Spotlight

Published on September 6th, 2013 | by Betty Keller

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Medical Acupuncture

Acupuncture is a method of encouraging the body to promote natural healing and improve functioning. This is done by inserting very thin needles, or a cool laser, at precise acupuncture points. It is used to relieve pain, treat a wide range of illnesses and promote health.
 
Acupuncture is a very old medical art, and there are many approaches to learning and practicing it. Medical acupuncture performed by a doctor trained and licensed in Western medicine that has also had training in acupuncture as a specialty practice. Such a doctor can use either approach, or both to treat illness.
 
Medical acupuncture is a system, which can influence three areas of health care: promotion of health and well-being, prevention of illness and treatment of various medical conditions. While acupuncture is often associated with pain control, in the hands of a well-trained practitioner it has much broader applications. Acupuncture can be effective as the only treatment used, or as a support or adjunct to other medical treatment forms in many medical and surgical disorders.
 
The World Health Organization recognizes the use of acupuncture in the treatment of a wide range of medical problems, including digestive disorders, such as gastritis and hyperacidity, spastic colon, constipation and diarrhea; respiratory disorders, such as sinusitis, sore throat, bronchitis, asthma and recurrent chest infections; neurological and muscular disorders, such as headaches, facial tics, neck pain, rib neuritis, frozen shoulder, tennis elbow, tendonitis, low back pain, sciatica and osteoarthritis; and urinary, menstrual and reproductive problems. Acupuncture is particular useful in resolving physical problems related to tension and stress and emotional conditions.
 
How does acupuncture work? The classical Chinese explanation is that channels of energy run in regular patterns through and over the surface of the body. These energy channels, called meridians, are like rivers flowing through the body to irrigate and nourish the tissues. An obstruction in the movement of these energy rivers is like a dam that backs up the flow in one part of the body and restricts it in others. The meridians can be influenced by needling the acupuncture points, which unblocks the obstructions at the dams and reestablishes regular flow through the meridians. Acupuncture therefore can help the internal organs correct imbalances in their digestion, absorption and energy production activities and circulation of their energy through the meridians.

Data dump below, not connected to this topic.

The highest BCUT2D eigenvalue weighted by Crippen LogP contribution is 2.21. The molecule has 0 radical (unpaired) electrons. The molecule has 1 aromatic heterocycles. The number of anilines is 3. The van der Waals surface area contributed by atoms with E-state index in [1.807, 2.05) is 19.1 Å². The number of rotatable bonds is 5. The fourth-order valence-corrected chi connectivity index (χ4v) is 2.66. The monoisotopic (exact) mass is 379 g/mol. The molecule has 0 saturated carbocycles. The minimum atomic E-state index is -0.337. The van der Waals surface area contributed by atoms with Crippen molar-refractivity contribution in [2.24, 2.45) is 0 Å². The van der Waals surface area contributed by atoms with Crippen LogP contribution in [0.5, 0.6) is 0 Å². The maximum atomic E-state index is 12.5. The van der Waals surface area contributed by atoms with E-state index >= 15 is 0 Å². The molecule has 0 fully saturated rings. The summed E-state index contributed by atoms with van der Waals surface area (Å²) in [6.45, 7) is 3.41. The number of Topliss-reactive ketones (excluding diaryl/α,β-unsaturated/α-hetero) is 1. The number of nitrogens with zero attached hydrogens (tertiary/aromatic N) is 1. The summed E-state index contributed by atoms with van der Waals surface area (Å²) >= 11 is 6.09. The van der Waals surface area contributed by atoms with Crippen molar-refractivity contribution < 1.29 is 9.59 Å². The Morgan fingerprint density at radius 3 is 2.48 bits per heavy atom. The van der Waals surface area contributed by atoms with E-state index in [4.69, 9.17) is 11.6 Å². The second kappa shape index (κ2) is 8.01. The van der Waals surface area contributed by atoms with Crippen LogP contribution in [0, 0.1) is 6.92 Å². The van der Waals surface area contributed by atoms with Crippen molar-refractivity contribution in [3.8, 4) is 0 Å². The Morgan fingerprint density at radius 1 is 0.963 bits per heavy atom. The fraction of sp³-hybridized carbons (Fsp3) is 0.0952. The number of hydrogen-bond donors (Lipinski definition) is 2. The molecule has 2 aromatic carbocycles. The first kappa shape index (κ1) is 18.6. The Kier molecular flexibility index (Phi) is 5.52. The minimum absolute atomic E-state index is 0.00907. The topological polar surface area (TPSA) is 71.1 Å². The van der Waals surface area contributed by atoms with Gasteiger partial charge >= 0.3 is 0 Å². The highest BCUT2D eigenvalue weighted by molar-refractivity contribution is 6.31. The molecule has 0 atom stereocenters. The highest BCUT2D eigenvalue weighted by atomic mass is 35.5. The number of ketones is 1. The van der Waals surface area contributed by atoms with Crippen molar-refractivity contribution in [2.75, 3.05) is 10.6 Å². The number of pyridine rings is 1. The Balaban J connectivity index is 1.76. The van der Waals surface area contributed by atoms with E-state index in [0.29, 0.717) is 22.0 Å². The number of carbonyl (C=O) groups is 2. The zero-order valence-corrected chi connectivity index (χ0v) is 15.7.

The modern scientific explanation is that needling the acupuncture points stimulates the nervous system to release chemicals in the muscles, spinal cord and brain. These chemicals will either change the experience of pain or they will trigger the release of other chemicals and hormones, which influence the body’s own internal regulating system. The improved energy and biochemical balance produced by acupuncture results in stimulating the body’s natural healing abilities and in promoting physical and emotional well-being.
 
The number of treatments needed differs from person to person. For complex or long-standing conditions, one or two treatments per week for several months may be recommended. For acute problems, usually fewer visits are required, and for health maintenance, four sessions a year may be all that is necessary.
 
Usually there are no side effects. As energy is redirected in the body, internal chemicals and hormones are stimulated and healing begins to take place. Occasionally, the original symptoms worsen for a few days, or changes in appetite, sleep, bowel or urination patterns or emotional state may be triggered. These should not cause concern, as they are simply indications that the acupuncture is starting to work.
 
It is quite common with the first one or two treatments to have a sensation of deep relaxation or even mild disorientation immediately afterward. These pass quickly and never require anything more than a bit of rest to overcome.
 
Regarding acupuncture needling, people experience it differently. Most feel only minimal pain as the needles are inserted; some feel none at all. Once the needles are in place, there is no pain. The stainless steel needles are very thin and solid, with a smooth point that causes less discomfort than having an injection or blood drawn. The risk of bruising and irritation is less than that caused by a hollow needle. Furthermore, because doctors use disposable needles, there is no risk of infection.
 
Acupuncture really works. In the past 2,000 years, more people have been successfully treated with acupuncture than with all other health modalities combined. Today, acupuncture is practiced in Asia, the Soviet Union and Europe, and its use by American physicians is growing.
 
Acupuncture treatments can be given simultaneously with other approaches, such as conventional Western medicine, osteopathic or chiropractic adjustments, and homeopathic or naturopathic prescriptions. When seeking medical acupuncture, however, it is important that the patient share with the physician all of the treatments being applied, so that the acupuncture treatments are as effective as possible.


About the Author

combines acupuncture and Western medicine at her medical practice, Optimal Wellness Center, 777 Franklin Ave., Franklin Lakes. For more information or appointments, call 201-485-7930 or visit OptimalWellnessCtr.com.


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